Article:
The world is not lacking for metal bands. Between Bandcamp and blogs, there’s an endless supply of new discoveries at our fingertips. Though somehow we’ve heard and seen it all. Several times over. Yet once in a blue moon something like Vaelmyst’s Secrypts of the Egochasm comes along to reinvigorate our interest in an otherwise quiet corner of metal. For this jaded listener, it’s easily the surprise of 2021.
First, it must be said that calling this album melodic death metal feels a little disingenuous. No doubt, it is death metal. And it is certainly melodic. But it’s closer to earlier Opeth than it is to, say, At the Gates or Dark Tranquillity. Situating the specific roots of Secrypts of the Egochasm in the greater context of metal would be a fruitless endeavor. It is enough to say that Vaelmyst plays superbly crafted death metal with an at-times progressive touch courtesy of objectively impressive and melodic lead guitar work.
Second, Secrypts of the Egochasm defies all the trappings of the typical debut album. The production is full and fitting. Its seven songs are distinct yet feel part of a greater whole. The instrumental track sounds like an appropriate bridge. The band logo is killer. And the cover art serves as a good visual representation of the duality of the melodicism and sonic force of the album. There are no obvious signs of amateurism or “figuring things out.”
Not unlike another death metal trio, Krisiun, there’s a distilled dynamism to Vaelmyst’s brute force. That ever-present feeling of a unity of sound gives the album a rare confidence one would sooner expect from a more veteran band. Yet here’s Vaelmyst, accomplishing on their first album what lesser bands might aim for on their fourth or fifth. It’s no exaggeration to say that Secrypts will rank as one of the year’s strongest death metal releases, and the fact that it’s coming from the debut full-length of a virtually unknown band is as impressive as it is exciting.
Speaking more specifically to the songs themselves, there are album highlights aplenty, but the more obvious place to start is with album opener “Espirit de Corps.” Maybe going into the release blind helped, but I was absolutely floored by the first 50 seconds of this song, from the stomp of Ronny Lee Mark’s guitar to Jonathan V’s bellow. The disarming simplicity of that first minute or so of tunes belies the complexity to follow, but more importantly it confidently announces the arrival of a band that will, if it’s around for any length of time, make its own imprint on melodic death metal.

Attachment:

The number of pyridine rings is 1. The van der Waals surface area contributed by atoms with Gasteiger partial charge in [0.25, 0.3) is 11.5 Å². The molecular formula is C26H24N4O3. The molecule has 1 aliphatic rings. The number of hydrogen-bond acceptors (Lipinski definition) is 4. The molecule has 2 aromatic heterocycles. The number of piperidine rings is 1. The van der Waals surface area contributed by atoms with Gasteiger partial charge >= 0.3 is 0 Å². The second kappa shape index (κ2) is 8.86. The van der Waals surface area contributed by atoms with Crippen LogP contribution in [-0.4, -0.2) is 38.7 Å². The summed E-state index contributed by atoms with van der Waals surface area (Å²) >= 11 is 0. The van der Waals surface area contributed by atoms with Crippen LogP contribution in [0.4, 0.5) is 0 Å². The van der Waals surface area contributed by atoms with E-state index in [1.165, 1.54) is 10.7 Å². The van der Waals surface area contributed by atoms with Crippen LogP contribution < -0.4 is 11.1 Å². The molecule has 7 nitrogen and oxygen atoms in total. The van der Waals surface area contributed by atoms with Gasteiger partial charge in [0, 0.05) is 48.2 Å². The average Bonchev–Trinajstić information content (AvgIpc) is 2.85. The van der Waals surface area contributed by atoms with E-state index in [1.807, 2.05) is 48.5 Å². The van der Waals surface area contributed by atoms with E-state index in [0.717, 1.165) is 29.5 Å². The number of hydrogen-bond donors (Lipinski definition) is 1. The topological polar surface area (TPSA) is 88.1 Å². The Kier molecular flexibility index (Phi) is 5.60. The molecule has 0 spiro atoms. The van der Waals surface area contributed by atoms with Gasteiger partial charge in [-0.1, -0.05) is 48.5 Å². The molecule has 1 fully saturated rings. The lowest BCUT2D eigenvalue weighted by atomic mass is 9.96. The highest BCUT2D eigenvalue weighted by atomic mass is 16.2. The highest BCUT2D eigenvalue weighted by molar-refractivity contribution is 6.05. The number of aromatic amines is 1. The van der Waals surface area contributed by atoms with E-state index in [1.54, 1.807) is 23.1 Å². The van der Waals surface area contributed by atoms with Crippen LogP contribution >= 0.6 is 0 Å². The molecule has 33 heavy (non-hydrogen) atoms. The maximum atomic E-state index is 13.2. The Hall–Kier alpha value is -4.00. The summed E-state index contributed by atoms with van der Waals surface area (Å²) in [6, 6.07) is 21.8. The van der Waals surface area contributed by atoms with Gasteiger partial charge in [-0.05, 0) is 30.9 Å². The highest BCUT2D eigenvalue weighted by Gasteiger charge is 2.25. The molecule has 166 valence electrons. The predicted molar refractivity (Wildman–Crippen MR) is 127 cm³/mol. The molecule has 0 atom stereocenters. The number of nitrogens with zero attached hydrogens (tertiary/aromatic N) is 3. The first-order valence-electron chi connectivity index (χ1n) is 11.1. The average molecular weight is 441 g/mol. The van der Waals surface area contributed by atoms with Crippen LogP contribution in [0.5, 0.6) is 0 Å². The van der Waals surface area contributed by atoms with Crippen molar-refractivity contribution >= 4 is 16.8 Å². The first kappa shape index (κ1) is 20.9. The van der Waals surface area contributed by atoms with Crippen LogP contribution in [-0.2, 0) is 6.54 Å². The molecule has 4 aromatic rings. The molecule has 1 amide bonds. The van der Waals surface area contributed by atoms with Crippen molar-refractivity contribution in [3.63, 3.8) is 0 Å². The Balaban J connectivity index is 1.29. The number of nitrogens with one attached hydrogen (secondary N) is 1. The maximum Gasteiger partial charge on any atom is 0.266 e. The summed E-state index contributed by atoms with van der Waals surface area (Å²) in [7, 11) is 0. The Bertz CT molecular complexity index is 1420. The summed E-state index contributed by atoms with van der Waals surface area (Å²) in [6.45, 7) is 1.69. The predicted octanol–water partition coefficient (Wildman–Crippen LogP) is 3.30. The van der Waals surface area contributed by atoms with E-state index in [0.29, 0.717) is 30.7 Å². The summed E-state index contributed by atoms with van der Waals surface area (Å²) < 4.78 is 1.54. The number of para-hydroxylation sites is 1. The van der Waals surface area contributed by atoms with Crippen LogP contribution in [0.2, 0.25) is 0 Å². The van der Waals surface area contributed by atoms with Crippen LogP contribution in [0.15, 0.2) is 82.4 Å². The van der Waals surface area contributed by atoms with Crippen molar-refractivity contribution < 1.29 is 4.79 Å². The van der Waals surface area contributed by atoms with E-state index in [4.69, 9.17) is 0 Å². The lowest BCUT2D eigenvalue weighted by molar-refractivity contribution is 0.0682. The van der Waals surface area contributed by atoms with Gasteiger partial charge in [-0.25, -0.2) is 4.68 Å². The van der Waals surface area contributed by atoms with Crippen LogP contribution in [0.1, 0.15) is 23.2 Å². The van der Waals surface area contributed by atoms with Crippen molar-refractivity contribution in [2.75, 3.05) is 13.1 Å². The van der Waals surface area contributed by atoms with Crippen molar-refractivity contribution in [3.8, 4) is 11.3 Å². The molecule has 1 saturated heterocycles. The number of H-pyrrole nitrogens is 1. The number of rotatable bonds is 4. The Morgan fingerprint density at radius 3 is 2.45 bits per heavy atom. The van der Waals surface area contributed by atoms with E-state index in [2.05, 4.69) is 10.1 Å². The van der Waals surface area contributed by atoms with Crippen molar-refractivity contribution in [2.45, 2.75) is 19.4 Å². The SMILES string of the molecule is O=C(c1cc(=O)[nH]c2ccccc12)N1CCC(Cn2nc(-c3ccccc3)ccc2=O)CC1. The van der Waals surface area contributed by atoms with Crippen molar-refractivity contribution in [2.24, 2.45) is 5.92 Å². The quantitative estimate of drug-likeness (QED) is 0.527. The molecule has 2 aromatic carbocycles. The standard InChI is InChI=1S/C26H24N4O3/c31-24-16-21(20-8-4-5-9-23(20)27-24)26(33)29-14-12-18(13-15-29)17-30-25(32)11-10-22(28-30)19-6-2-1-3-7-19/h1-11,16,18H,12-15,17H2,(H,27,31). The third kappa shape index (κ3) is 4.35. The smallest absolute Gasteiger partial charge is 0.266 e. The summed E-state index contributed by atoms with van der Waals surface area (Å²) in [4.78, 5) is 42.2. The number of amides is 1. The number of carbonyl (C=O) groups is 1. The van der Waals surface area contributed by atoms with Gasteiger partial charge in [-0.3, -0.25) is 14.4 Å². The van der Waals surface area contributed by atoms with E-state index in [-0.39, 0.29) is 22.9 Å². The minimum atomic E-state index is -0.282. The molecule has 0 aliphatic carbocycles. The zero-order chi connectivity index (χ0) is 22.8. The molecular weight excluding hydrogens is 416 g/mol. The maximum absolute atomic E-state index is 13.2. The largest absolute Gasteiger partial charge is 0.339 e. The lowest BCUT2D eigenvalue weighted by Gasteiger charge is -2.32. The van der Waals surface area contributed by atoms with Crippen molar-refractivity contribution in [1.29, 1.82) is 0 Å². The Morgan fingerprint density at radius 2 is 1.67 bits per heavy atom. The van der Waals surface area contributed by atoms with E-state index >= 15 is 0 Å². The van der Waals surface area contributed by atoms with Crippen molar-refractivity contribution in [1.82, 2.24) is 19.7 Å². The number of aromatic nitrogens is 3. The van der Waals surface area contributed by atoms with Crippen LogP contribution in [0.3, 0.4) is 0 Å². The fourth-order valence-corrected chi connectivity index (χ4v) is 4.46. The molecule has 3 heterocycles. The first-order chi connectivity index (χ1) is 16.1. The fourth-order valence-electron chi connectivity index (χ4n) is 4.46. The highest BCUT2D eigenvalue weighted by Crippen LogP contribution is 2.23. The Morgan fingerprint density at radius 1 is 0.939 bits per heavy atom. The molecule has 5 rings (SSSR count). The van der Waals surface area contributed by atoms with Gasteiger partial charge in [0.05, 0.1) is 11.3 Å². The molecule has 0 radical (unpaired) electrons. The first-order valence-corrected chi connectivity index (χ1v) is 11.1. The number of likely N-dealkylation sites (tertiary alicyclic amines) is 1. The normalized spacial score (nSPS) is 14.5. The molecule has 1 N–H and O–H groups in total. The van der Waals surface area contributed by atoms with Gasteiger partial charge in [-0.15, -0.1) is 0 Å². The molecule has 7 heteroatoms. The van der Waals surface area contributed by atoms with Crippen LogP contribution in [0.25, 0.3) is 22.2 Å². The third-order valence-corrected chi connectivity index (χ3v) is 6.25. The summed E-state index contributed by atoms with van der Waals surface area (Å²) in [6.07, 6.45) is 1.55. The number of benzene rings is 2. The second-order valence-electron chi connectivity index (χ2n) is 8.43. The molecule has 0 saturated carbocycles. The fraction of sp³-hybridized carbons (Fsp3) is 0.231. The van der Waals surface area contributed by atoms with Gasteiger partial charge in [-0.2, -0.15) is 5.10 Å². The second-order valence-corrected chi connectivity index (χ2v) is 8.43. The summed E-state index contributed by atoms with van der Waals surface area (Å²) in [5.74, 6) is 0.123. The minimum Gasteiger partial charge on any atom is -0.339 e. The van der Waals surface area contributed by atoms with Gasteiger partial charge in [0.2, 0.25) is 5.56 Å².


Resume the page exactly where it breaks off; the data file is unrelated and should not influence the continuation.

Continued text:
And what an imprint Vaelmyst makes. While not quite novel, the very specific brand of neoclassical melodic death metal the band offers here isn’t exactly a well-trodden aesthetic, even within the subgenre. The fact that Marks played in a neoclassical death/power metal band (Statius) should come as no surprise, as the leads on Secrypts are as neoclassical as anything we heard from Dave Suzuki-era Vital Remains. And while the bass and drums are there in the forefront, it’s the neoclassical feel that gives Vaelmyst its distinct sound.
The soulful touch of Marks’ guitar work is all over the album. There’s the extended solo near the four-minute mark on “Dawnless.” The almost black/thrash feel of the opening rhythm of “Spineless Throne,” and the arena rock riff that follows. The noodly, threading-of-the-needle riffage going on in “Ghoulish Delight.” The cool, slow crawl of the riff in “The Coin of this Realm” at around 1:50. And of course, the ethereal instrumental, “Into the Egochasm.” Truly, there’s not a single song on the album that isn’t blessed by Marks, and Secrypts is all the better for it.
If you haven’t figured it out by now, this album deserves your immediate attention. Venomous vocals. Killer riffs. And the driving blast of Wyatt Bentley on drums. Who among us doesn’t like these things? Unless by choice, it’s an absolute mystery how something this addicting from a Los Angeles-based band ended up an independent, digital-only release. It’s still a little early to tell where Secrypts of the Egochasm will sit by December 2021, but I’d be surprised if I don’t hear more about this band from others by the end of the year.